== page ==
ABF said the prediction was made following a “careful review” of its inventory, and added that the retailer had fully paid for and taken delivery of “very large amounts of completed stock” which it is now unable to sell.
The group ensured that “everyone in a vulnerable country who worked on a Primark garment, whether completed or not, is paid for that work”. It is also supporting suppliers with commitments to buy garments that are as yet unfinished.
In the latest trading update, it was also confirmed that 68,000 Primark staff have been furloughed in light of the ongoing crisis.
The fashion retailer said it “has been squarely in the path of this pandemic”, going from monthly sales of £650m to zero sales since store closures on 22 March.
Nonetheless, ABF group revenue was up 2% to 7.6bn in the half-year ended 29 February 2020. Statutory operating profit was down 38% to £349m, however, whilst statutory profit before tax was down 41% to £298m.
George Weston, CEO of ABF, said: “The group delivered an encouraging trading performance in the first half.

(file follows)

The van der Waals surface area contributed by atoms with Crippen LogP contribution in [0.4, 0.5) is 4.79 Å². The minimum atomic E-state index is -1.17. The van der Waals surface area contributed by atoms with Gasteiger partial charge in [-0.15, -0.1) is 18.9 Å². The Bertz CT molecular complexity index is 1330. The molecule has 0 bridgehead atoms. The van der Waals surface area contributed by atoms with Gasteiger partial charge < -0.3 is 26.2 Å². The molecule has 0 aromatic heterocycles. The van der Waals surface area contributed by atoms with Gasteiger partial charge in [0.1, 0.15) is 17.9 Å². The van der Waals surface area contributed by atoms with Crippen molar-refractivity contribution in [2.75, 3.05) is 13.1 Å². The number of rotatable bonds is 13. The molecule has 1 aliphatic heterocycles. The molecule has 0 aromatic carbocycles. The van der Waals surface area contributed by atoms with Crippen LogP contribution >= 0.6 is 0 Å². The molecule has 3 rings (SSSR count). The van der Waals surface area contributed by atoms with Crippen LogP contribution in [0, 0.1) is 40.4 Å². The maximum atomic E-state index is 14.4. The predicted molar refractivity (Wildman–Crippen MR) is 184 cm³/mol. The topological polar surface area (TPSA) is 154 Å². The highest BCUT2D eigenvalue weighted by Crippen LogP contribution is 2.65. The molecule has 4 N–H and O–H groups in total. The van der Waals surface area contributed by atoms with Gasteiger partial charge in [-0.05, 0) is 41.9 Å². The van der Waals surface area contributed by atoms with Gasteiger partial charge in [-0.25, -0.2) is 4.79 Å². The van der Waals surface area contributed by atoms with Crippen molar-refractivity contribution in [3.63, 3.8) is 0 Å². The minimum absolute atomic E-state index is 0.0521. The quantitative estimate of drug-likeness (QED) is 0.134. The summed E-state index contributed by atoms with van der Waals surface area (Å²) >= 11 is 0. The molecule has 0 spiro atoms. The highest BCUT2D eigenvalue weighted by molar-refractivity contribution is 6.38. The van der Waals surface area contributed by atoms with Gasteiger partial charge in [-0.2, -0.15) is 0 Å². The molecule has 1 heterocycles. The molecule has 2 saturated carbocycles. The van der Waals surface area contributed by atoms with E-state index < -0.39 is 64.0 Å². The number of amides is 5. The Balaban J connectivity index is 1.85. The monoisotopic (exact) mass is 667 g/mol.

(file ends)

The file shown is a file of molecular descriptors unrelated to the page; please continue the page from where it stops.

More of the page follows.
“The rapid spread of COVID-19 has impacted all of our lives and the human tragedy that continues to unfold has shocked and saddened us all.”
He added: “Primark is managing through an extraordinarily challenging period after all of its stores closed in March and our management response to mitigate the cash outflows was swift and proportionate.
“Although uncertainty remains, we have the people and the cash resources to meet the challenges ahead.”
In the same update, Weston published his “personal reflections” amid the ongoing crisis, and paid tribute to two employees who sadly lost their lives to the virus within the last three weeks.
He said: “Many of us have vulnerable relatives and friends we must protect and I am sure we all know people working under huge stress in the NHS and in health and care services around the world.”
Weston added that despite his desire to reopen Primark stores across the UK, Continental Europe and the USA, the group “must not do so until we have suppressed this disease”.
He continued: “And when we are allowed to reopen we must make our Primark stores safe for our staff and our customers, even if that means ensuring there are fewer people shopping at any one time and so accepting lower sales at least until the remaining risk is minimal.
“In time we can rebuild the profits. We can’t replace the people we lose. I am in awe of the Primark teams for their care, good judgement and immense hard work as they have managed this crisis.”